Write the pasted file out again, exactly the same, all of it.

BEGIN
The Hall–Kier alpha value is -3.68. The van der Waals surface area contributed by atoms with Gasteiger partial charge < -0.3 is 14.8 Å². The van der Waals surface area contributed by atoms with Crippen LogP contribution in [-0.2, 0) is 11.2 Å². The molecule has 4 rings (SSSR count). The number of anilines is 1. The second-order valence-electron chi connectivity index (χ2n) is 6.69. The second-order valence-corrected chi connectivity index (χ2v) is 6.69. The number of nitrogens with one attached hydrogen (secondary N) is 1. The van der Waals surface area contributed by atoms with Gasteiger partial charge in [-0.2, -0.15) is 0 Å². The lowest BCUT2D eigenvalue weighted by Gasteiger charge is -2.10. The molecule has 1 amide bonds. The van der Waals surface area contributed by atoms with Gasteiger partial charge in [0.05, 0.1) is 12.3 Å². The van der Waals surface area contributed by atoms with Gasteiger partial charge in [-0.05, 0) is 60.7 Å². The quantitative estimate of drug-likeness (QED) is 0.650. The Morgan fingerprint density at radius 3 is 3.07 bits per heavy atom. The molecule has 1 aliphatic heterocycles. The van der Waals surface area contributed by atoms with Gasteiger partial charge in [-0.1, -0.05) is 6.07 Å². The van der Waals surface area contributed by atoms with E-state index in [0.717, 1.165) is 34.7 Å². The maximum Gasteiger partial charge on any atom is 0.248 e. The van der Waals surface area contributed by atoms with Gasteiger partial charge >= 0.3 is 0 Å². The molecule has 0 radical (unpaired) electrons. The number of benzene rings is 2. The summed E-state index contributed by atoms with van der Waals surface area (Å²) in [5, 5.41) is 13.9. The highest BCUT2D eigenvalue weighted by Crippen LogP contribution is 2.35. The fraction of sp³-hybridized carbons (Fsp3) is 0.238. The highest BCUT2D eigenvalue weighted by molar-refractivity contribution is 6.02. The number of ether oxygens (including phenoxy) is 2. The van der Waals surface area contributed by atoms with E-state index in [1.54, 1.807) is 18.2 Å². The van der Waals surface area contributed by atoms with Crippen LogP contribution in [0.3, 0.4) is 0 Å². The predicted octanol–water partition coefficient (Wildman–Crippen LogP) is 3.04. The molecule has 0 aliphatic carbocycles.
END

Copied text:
The Hall–Kier alpha value is -3.68. The van der Waals surface area contributed by atoms with Gasteiger partial charge < -0.3 is 14.8 Å². The van der Waals surface area contributed by atoms with Crippen LogP contribution in [-0.2, 0) is 11.2 Å². The molecule has 4 rings (SSSR count). The number of anilines is 1. The second-order valence-electron chi connectivity index (χ2n) is 6.69. The second-order valence-corrected chi connectivity index (χ2v) is 6.69. The number of nitrogens with one attached hydrogen (secondary N) is 1. The van der Waals surface area contributed by atoms with Gasteiger partial charge in [-0.2, -0.15) is 0 Å². The lowest BCUT2D eigenvalue weighted by Gasteiger charge is -2.10. The molecule has 1 amide bonds. The van der Waals surface area contributed by atoms with Gasteiger partial charge in [0.05, 0.1) is 12.3 Å². The van der Waals surface area contributed by atoms with Gasteiger partial charge in [-0.05, 0) is 60.7 Å². The quantitative estimate of drug-likeness (QED) is 0.650. The Morgan fingerprint density at radius 3 is 3.07 bits per heavy atom. The molecule has 1 aliphatic heterocycles. The van der Waals surface area contributed by atoms with Gasteiger partial charge in [-0.1, -0.05) is 6.07 Å². The van der Waals surface area contributed by atoms with E-state index in [0.717, 1.165) is 34.7 Å². The maximum Gasteiger partial charge on any atom is 0.248 e. The van der Waals surface area contributed by atoms with Gasteiger partial charge >= 0.3 is 0 Å². The molecule has 0 radical (unpaired) electrons. The number of benzene rings is 2. The summed E-state index contributed by atoms with van der Waals surface area (Å²) in [5, 5.41) is 13.9. The highest BCUT2D eigenvalue weighted by Crippen LogP contribution is 2.35. The fraction of sp³-hybridized carbons (Fsp3) is 0.238. The highest BCUT2D eigenvalue weighted by molar-refractivity contribution is 6.02. The number of ether oxygens (including phenoxy) is 2. The van der Waals surface area contributed by atoms with E-state index in [1.54, 1.807) is 18.2 Å². The van der Waals surface area contributed by atoms with Crippen LogP contribution in [0.3, 0.4) is 0 Å². The predicted octanol–water partition coefficient (Wildman–Crippen LogP) is 3.04. The molecule has 0 aliphatic carbocycles.